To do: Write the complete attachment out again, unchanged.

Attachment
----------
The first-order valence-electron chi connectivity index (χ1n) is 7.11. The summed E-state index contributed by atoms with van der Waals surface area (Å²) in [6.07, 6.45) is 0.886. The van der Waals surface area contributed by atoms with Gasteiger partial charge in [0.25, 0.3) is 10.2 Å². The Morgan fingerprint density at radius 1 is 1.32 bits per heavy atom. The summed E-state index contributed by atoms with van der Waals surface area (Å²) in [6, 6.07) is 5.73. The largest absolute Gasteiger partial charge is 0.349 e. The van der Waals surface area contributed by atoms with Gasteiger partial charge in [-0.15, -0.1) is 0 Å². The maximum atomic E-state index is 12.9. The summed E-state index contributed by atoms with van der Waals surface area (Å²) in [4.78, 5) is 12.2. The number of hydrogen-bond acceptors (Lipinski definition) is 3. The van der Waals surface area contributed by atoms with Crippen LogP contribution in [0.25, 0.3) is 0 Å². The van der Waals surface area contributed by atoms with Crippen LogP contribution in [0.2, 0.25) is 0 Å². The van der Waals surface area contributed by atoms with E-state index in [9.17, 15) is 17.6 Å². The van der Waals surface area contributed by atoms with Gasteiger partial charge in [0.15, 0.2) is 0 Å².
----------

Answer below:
The first-order valence-electron chi connectivity index (χ1n) is 7.11. The summed E-state index contributed by atoms with van der Waals surface area (Å²) in [6.07, 6.45) is 0.886. The van der Waals surface area contributed by atoms with Gasteiger partial charge in [0.25, 0.3) is 10.2 Å². The Morgan fingerprint density at radius 1 is 1.32 bits per heavy atom. The summed E-state index contributed by atoms with van der Waals surface area (Å²) in [6, 6.07) is 5.73. The largest absolute Gasteiger partial charge is 0.349 e. The van der Waals surface area contributed by atoms with Gasteiger partial charge in [-0.15, -0.1) is 0 Å². The maximum atomic E-state index is 12.9. The summed E-state index contributed by atoms with van der Waals surface area (Å²) in [4.78, 5) is 12.2. The number of hydrogen-bond acceptors (Lipinski definition) is 3. The van der Waals surface area contributed by atoms with Crippen LogP contribution in [0.25, 0.3) is 0 Å². The van der Waals surface area contributed by atoms with Crippen LogP contribution in [0.2, 0.25) is 0 Å². The van der Waals surface area contributed by atoms with E-state index in [9.17, 15) is 17.6 Å². The van der Waals surface area contributed by atoms with Gasteiger partial charge in [0.15, 0.2) is 0 Å².